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For more than 50 years a consensus has existed that infective endocarditis (IE) is, to some extent, a preventable disease. Central to the prevention strategy has been the use of prophylactic antibiotic therapy for patients with predisposing cardiac conditions (PCCs) undergoing diagnostic and therapeutic procedures that are known to cause bacteraemia with common infecting organisms—in particular, oral streptococci and enterococci. Beyond this generic approach, expert opinion has differed over which PCCs are associated with a sufficiently high predisposition to, and which procedures expose patients to a sufficiently high risk of, developing IE to justify antibiotic cover—but the underlying principle of suppressing the bacteraemia associated with a wide range of diagnostic and interventional procedures has rarely been challenged. During recent years, however, there has been a departure from the consensus, based mainly on recognition that bacteraemia of intensity comparable to, and cumulatively far greater than, that from occasional dental procedures occurs during everyday life.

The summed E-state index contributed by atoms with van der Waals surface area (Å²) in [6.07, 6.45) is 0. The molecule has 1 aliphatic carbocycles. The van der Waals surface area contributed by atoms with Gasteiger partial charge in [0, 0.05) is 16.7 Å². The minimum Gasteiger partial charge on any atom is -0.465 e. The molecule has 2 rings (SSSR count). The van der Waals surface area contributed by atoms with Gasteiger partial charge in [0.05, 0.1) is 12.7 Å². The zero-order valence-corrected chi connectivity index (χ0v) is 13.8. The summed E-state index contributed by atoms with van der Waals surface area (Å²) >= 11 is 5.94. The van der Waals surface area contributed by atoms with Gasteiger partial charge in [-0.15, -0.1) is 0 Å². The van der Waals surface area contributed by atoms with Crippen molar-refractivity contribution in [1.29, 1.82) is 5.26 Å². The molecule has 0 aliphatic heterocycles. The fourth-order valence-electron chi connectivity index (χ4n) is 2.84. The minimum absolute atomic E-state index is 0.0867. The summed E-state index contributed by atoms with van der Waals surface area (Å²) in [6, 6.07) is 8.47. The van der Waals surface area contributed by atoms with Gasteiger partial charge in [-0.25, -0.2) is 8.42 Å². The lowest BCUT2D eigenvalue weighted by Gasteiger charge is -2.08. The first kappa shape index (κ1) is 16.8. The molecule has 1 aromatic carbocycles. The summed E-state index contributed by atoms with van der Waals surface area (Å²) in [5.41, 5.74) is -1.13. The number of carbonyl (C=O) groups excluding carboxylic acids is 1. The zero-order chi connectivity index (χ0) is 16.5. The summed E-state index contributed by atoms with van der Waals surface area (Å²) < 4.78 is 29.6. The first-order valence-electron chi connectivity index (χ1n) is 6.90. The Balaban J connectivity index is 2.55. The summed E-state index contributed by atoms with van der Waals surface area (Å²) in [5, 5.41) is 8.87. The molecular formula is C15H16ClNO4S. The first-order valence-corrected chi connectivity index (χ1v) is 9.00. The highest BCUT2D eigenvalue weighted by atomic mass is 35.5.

In 2006 a working group of the British Society for Antimicrobial Chemotherapy (BSAC) concluded that prophylactic treatment should be prescribed only for patients at particularly high risk either of developing endocarditis or of an adverse outcome should it occur. The following year the American Heart Association/American College of Cardiology (AHA/ACC) made similar recommendations but specified prophylaxis for only a limited list of dental procedures, and withdrew advice to cover gastrointestinal and urogenital interventions.
In response to the controversy provoked by the BSAC recommendations, the National Institute for Health and Clinical Excellence (NICE) was invited to re-examine the evidence and to develop a guideline for adoption by the National Health Service in England, Wales and Northern Ireland. Contrary to the expectations of many cardiologists, NICE proposed a still more radical departure from existing practice by concluding that prophylactic antibiotic treatment should not be utilised for any at-risk patient …
Competing interests: In compliance with EBAC/EACCME guidelines, all authors participating in Education in Heart have disclosed potential conflicts of interest that might cause a bias in the article. The author was a member of the NICE Guideline Development Group.